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Jindal battles with Obama’s Ed Secretary over Common Core

14th July 2014   ·   0 Comments

By Christopher Tidmore
Contributing Writer

La.’s BESE to hire counsel to sue Gov. over Ed standards

President Obama’s Secretary of Education Arne Duncan ripped into Governor Piyush Jindal last week for Jindal’s veto of a Com­mon Core Educational standards bill — which had passed the Louisi­ana legislature in June with overwhelming bipartisan support.

But, Duncan’s comments paled in comparison to the fight brewing with Louisiana’s Board of Elemen­tary and Secondary Edu­cation. BESE, led by Republican Presi­dent Chas Roemer to hire a Special Counsel and potentially sue the Jindal Administration to implement Common Core, and specifically the current contract for its Partnership for the Assess­ment of Readiness for College and Careers test, or PARCC, before the next school year starts.

What’s fascinating is that Roemer, a past ally of Jindal, has joined with other GOP leaders and with a coalition of Common Core supporters on the Democratic side against his own GOP governor.

Moreover, BESE has one other insider ally, Superintendent of Education John White, who appears to be siding against his boss and his anti-common core allies on the Tea Party Right—as well as Jindal’s new Democratic allies, the anti-Charter Schools, anti-RSD Left, with whom the La. governor and the La. Ed Super­intendent have otherwise fought throughout each’s entire term in office.

“Obviously, great teachers are essential to everything we’re trying to do to help students. We think this is essential to moving education forward as a nation,” Arne Duncan said. “Across the country as we go into the fall, over 40 states are moving forward with higher standards. We think that’s fantastic,” Duncan added. “We think in Louisiana the governor is a little bit isolated there. The state board, the business community, the teachers are all moving forward.”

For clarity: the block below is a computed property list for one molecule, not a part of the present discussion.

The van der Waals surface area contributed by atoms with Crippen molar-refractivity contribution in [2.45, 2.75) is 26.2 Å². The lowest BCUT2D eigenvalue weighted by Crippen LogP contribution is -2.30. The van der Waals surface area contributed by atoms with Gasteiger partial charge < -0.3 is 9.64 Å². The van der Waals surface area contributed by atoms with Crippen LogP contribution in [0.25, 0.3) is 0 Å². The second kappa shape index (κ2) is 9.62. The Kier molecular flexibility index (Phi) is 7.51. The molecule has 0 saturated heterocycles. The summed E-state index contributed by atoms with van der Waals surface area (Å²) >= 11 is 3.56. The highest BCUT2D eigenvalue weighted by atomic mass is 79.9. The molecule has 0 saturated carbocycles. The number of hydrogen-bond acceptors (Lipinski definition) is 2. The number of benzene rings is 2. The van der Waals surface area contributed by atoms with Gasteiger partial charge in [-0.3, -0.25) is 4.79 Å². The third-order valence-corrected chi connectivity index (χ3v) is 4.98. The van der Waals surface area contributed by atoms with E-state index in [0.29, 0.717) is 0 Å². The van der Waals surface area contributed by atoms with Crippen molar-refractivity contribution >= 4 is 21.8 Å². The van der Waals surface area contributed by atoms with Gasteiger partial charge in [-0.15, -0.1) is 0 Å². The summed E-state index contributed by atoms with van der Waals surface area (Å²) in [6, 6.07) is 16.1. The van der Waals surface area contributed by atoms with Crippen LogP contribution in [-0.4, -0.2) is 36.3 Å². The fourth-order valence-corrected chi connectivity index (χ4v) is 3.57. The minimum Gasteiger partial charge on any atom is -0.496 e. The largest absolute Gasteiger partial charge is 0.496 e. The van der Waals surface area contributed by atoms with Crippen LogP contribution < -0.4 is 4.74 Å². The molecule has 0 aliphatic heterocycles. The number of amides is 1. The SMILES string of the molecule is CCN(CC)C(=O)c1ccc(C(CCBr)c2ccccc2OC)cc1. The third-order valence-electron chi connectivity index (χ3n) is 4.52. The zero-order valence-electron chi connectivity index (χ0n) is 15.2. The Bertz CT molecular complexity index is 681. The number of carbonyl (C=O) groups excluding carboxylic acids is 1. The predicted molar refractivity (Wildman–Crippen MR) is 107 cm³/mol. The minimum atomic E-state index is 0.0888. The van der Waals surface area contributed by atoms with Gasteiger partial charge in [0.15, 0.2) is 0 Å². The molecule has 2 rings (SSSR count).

“Teachers need the support of their statehouses to raise the bar, and, again, having high standards, telling the children the truth about where they are in terms of being truly college-and career-ready, we think that is absolutely the right thing to do for the nation,” the Education Secretary also noted. “In Louisiana, the percentage of teachers rated highly effective is 50 percent higher in low-poverty, low-minority schools than in high-poverty, high-minority schools.”

Jindal replied on Twitter, “This from the guys who tried to discriminate against minority kids in Louisiana.” It was a less than veiled reference to a federal judicial ruling last November requiring the state to permit federal oversight of its 8,800 student voucher scholarships on the grounds that the benefiting schools did not racially reflect the general population. The decision, which suggested discrimination in voucher programs, opened the door to the court’s acceptance of further involvement by the federal government in local school choice policies.

Then, Jindal went on to Tweet his defense of the Common Core veto. “We stand with parents & teachers who are concerned with implementation of Common Core & losing local control in education…Saw @arneduncan comments on Common Core. Entire Obama admin is isolated from the American people on most every issue.”